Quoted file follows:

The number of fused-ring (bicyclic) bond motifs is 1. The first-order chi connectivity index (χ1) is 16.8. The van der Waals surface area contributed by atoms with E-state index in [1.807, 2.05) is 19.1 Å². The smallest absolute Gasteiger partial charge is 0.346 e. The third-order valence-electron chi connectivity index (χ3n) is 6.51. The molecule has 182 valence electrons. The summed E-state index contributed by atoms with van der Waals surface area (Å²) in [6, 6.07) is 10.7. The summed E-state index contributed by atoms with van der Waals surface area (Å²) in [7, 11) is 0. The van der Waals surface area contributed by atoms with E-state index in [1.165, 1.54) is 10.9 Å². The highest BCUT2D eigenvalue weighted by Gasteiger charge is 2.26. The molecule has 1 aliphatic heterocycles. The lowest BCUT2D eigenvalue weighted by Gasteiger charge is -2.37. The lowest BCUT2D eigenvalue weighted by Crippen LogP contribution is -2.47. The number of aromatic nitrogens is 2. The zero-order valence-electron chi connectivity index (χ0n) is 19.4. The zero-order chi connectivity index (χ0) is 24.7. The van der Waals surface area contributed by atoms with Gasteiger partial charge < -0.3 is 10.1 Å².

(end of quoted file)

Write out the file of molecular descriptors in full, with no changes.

The number of fused-ring (bicyclic) bond motifs is 1. The first-order chi connectivity index (χ1) is 16.8. The van der Waals surface area contributed by atoms with E-state index in [1.807, 2.05) is 19.1 Å². The smallest absolute Gasteiger partial charge is 0.346 e. The third-order valence-electron chi connectivity index (χ3n) is 6.51. The molecule has 182 valence electrons. The summed E-state index contributed by atoms with van der Waals surface area (Å²) in [6, 6.07) is 10.7. The summed E-state index contributed by atoms with van der Waals surface area (Å²) in [7, 11) is 0. The van der Waals surface area contributed by atoms with E-state index in [1.165, 1.54) is 10.9 Å². The highest BCUT2D eigenvalue weighted by Gasteiger charge is 2.26. The molecule has 1 aliphatic heterocycles. The lowest BCUT2D eigenvalue weighted by Gasteiger charge is -2.37. The lowest BCUT2D eigenvalue weighted by Crippen LogP contribution is -2.47. The number of aromatic nitrogens is 2. The zero-order valence-electron chi connectivity index (χ0n) is 19.4. The zero-order chi connectivity index (χ0) is 24.7. The van der Waals surface area contributed by atoms with Gasteiger partial charge < -0.3 is 10.1 Å².